I did numerous searches for century ride training programs for century rides. I found plans that talked about how many days each week I should ride. I found training plans that told me what my heart rate should be on each ride. I found training plans that told me how many watts I should be pushing on each ride.
Not that it was part of the training per se, but complicating all this was getting amazing, detailed information about how many calories I should be taking in each hour, how much water and electrolyte replacement drink I should be taking in each hour, and the most critical of all, my bum hurt seemingly all the time!
Training plans seemed to go from the ridiculously simple, very low mileage plans designed to get someone across the century finish line. Eventually. Not that I knew what that would be for me, but there was no emphasis whatsoever on time. Other plans were so ridiculously complex and detailed, that I was completely lost on how I could possibly participate in such a plan on my own.
Even though I had no previous experience riding century rides, I knew none of what I found would be right for me. What was wrong with these plans? Some of them were written by highly respected cycling coaches. Some were designed by cycling teams and proven over time. Some were far too conservative, or at least I thought they were. I wasn’t really sold on tracking my training according to an HR monitor, so that wasn’t going to work for me. I wasn’t going to buy a Power Tap, so using WATTS wasn’t an option.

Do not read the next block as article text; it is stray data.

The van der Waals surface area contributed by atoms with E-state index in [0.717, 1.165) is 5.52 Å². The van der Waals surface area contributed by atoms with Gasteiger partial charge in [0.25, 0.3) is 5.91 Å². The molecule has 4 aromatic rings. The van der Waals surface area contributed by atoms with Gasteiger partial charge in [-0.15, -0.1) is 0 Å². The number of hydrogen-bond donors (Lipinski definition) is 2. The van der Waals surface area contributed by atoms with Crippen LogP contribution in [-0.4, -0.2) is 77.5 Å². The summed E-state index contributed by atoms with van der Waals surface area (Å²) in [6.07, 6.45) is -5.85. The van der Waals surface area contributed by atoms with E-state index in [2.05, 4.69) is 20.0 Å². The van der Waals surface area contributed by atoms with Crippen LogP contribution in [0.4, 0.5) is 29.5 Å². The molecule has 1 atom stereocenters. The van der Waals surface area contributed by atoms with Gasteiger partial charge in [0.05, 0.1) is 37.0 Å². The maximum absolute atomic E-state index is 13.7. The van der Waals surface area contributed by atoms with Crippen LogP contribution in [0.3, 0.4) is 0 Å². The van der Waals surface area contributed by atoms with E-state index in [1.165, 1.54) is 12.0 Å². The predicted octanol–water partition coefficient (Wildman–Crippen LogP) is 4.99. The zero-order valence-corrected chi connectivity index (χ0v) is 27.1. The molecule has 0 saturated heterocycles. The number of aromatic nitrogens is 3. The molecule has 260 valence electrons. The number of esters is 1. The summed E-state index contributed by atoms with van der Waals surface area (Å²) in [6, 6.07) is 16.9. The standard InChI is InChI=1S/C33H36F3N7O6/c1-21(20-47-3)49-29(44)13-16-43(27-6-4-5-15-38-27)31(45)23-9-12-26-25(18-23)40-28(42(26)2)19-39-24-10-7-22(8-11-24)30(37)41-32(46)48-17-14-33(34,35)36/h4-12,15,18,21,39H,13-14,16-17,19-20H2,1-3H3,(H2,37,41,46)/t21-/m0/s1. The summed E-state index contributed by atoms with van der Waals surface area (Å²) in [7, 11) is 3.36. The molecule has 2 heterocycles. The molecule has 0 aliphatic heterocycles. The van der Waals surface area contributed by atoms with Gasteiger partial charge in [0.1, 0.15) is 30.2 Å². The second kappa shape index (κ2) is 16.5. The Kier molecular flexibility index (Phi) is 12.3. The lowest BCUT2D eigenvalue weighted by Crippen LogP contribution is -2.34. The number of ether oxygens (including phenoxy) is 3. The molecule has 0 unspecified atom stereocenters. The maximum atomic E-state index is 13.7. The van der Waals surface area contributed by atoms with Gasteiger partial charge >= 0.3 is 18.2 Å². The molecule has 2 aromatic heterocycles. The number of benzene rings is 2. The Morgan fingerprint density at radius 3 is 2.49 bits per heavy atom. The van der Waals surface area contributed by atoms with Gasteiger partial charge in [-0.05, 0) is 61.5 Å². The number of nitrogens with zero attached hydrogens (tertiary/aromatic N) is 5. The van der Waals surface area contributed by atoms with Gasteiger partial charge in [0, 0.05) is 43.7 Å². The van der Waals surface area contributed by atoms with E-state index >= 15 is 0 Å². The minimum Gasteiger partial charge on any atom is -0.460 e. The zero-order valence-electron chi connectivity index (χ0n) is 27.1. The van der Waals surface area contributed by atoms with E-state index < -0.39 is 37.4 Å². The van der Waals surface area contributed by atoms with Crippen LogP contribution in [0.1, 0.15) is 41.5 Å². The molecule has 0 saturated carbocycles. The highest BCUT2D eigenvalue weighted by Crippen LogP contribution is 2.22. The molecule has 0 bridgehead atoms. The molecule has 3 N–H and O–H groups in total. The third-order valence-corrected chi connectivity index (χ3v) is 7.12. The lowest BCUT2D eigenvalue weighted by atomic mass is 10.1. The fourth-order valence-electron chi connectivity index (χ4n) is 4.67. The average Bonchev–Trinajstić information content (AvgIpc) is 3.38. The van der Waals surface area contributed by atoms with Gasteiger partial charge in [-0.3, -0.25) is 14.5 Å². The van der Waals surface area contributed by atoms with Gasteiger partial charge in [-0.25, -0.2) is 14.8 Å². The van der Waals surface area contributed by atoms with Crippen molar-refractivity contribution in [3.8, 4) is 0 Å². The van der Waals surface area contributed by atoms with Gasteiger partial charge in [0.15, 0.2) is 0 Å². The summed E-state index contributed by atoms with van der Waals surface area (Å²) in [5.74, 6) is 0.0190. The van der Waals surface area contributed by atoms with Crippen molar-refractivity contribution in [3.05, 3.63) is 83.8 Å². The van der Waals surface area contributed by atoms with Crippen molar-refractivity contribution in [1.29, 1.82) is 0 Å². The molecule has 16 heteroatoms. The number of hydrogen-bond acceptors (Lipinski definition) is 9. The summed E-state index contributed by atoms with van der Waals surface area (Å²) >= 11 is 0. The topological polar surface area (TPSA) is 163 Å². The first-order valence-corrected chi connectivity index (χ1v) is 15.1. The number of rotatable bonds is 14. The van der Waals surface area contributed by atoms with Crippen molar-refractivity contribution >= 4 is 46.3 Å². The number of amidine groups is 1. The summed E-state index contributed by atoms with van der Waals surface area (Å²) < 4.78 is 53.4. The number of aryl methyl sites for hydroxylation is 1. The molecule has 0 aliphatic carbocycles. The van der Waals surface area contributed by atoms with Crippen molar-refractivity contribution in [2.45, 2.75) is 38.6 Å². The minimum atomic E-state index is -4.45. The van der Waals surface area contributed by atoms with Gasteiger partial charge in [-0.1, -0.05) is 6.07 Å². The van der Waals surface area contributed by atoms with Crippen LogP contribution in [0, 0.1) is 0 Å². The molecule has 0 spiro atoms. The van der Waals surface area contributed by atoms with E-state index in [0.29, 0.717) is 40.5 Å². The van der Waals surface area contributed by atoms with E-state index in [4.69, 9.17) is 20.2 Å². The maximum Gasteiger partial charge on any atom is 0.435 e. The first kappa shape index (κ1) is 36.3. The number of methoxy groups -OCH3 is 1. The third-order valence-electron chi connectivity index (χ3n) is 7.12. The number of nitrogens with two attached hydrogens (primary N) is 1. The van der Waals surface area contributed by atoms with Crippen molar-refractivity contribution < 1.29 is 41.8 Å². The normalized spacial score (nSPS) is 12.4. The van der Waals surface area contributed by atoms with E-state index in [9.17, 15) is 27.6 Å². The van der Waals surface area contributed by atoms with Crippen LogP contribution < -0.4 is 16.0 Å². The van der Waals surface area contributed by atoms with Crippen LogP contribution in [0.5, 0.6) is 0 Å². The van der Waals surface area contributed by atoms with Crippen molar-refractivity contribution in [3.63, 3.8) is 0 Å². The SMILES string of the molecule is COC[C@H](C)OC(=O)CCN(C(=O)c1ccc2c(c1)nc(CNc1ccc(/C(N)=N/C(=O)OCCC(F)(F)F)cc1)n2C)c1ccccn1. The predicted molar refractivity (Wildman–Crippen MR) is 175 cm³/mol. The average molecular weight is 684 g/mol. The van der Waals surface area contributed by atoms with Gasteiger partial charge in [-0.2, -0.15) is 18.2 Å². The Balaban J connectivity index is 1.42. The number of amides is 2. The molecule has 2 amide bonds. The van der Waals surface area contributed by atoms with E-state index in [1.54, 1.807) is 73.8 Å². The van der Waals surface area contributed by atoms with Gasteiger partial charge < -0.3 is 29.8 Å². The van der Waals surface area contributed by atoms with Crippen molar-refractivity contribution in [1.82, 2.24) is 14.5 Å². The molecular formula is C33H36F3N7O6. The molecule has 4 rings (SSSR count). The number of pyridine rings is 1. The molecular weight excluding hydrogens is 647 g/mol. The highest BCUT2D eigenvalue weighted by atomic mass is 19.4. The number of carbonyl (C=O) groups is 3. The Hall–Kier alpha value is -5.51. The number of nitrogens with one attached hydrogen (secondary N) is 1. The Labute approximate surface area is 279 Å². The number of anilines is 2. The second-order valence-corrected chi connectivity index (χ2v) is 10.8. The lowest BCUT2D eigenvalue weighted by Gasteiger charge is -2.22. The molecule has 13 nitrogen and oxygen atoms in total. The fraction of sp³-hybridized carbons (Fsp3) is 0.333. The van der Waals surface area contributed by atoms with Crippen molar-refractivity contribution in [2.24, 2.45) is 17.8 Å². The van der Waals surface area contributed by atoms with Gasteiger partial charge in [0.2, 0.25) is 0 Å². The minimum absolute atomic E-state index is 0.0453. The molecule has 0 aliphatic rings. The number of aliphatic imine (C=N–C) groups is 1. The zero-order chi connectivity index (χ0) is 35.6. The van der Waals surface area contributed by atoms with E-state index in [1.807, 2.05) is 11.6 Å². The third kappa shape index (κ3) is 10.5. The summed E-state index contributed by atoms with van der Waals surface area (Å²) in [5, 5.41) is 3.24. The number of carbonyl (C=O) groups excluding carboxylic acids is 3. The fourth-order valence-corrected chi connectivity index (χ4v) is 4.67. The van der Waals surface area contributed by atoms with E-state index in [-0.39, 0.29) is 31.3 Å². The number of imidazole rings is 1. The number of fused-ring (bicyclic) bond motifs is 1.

That got me thinking back to my marathon training. Why did I feel so confident in that? Well the bottom line was experience, sure. But it was more than that. The real difference was that I believed in what I was doing. It wasn’t even a question. It was a simple fact. Talk about faith!! So I do I use this concept of “faith-based” training. That’s what I needed.
So what is “faith-based” training? I think it’s pretty simple really. The components are:
·         Believable
·         Manageable
·         Flexible
·         Enjoyable
Believable: I honestly believe there are any number of training plans that will help me be successful. No matter which plan you choose, it has to be a plan that you believe in. If this plan is coming from your coach, then you have to first believe in the coach. If you don’t, it’s going to be difficult to buy into any plan that s/he is proposing. Believing in the coach can go a long way, but you still have to believe in the plan. That means that specific plan for YOU. Sure, that plan got elite athletes to achieve their goals, but I’m not an elite athlete. So it has to be believable … for you.
Manageable: The training plan has to fit your schedule and your life. We all give up certain things when we are training. Expect to make sacrifices. Most of us have families and jobs that require a certain amount of our time. Maybe drinks with the gang after work, or you need to get your spouse to help get the kids on the bus in the morning. But it can’t be such a drastic departure from our normal lives that we simply can’t stick to it.
Flexible: The plan should be specific enough to be clear on what needs to be done on any given day. But it should be general enough to provide overall goals for the week. For example, I used to plan my track workouts Tuesdays and Thursdays. Sometimes I had to travel out of town. I could almost always get a run in while I was away. But to get a long run or a track workout done was much more difficult. So I might have to do my track intervals on Monday one week and skip the second one. I might even do a little more since I would only be doing that workout once that particular week. But I was confident that the plan still gave me plenty of quality to achieve my goals.